No matter how you slice it, a trek up Kilimanjaro isn’t exactly a luxurious experience. You’ll be sleeping in tents, braving the cold, and pushing yourself past the point you likely thought possible…and of course there aren’t any mountaintop spa retreats along the trail.
But there are ways you can make your trip a little more comfortable (not to mention beautiful). With just a little prep-work, you can “hack” Kili in more ways than one!
Choose a Headlamp with a Red-Light Setting
Nights on the mountain are dark, without any of the background light pollution city-dwellers are used to. That’s why a headlamp is absolutely necessary for getting to and from your tent in the middle of the night, digging through the depths of your duffel, and making sure you don’t trip over a sleeping tent-mate.
But the night will be calmer—and more magical—if you choose a headlamp with a red-light setting. Flipping it to this in the middle of the night is less likely to wake a tentmate, and your eyes will have an easier time adjusting (so you won’t spend the first minute outside your tent just blinking and shivering).
Headlamp with red LED light
There aren’t outlets on the mountain, but that doesn’t mean you can’t turn your tent into a relaxing, softly-lit retreat at the end of the day.
Simply wrap your headlamp around your full water bottle (with the lamp facing into the bottle) and turn it on; the water inside will spread the light around the entire area.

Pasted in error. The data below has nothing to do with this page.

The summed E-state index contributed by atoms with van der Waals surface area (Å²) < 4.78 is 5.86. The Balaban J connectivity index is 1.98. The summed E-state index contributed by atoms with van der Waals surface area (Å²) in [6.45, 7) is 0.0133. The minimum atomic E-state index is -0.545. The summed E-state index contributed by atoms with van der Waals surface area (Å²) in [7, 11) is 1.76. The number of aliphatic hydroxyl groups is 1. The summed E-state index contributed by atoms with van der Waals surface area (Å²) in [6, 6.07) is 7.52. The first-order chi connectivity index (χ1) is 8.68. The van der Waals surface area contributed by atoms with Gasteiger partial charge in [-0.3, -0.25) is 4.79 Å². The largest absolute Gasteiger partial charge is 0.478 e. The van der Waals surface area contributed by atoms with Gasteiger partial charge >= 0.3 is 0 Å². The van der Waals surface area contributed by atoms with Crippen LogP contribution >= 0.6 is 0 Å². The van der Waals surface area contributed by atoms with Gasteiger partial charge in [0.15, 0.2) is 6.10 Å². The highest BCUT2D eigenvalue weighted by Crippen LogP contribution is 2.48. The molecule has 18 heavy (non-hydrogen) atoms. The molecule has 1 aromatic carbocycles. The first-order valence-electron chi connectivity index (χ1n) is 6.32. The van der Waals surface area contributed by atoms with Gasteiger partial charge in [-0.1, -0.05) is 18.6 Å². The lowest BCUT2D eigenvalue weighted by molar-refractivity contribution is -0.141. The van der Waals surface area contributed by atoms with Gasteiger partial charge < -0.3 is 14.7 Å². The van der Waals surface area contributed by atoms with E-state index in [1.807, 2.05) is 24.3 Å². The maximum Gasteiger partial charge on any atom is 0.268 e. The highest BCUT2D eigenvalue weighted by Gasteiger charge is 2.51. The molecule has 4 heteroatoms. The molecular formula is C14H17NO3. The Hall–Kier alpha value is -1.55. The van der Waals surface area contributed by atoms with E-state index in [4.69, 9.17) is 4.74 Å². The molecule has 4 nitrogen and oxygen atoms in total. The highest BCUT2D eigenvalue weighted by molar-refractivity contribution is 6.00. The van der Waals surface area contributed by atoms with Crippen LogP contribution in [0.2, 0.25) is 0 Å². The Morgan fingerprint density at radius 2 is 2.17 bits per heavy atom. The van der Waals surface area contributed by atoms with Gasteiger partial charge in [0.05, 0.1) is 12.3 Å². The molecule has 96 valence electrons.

Bonus: the light will take on the hue of the water bottle you wrap it around, giving your tent serious ambience!
Carry a Bathroom Prep-Kit
We recommend that all our trekkers carry a roll of toilet paper for possible on-trail pit stops, but it won’t do them much good if a sudden downpour turns it into a soggy mess.
If you stick a roll of TP and a to-go sized bottle of hand sanitizer in one of the Ziploc bags you’ll already be bringing with you on the trail, though, you’ll be ready to go at a moment’s notice
Use Your Hand-Warmers More Effectively
Many trekkers pack hand-warmers for emergencies, but never crack into them, since they can be almost TOO effective.
But stick a pair into your boots as you’re getting going in the morning, and another in your gloves, and once you put them on (after removing the hand-warmers), they’ll be toasty-warm (and your hands and feet won’t start sweating profusely with the first step you take!).
Never Underestimate the Power of Duct Tape
It can add grip to a slippery trekking pole, patch up a tear in your rain-gear without sacrificing waterproofness, and even work as makeshift moleskin, preventing blisters on your heels.
As one of our well-traveled trekkers likes to put it: “if you can’t fix it with duct tape, you’re not using enough duct-tape.”
Not working? Just add more duct tape.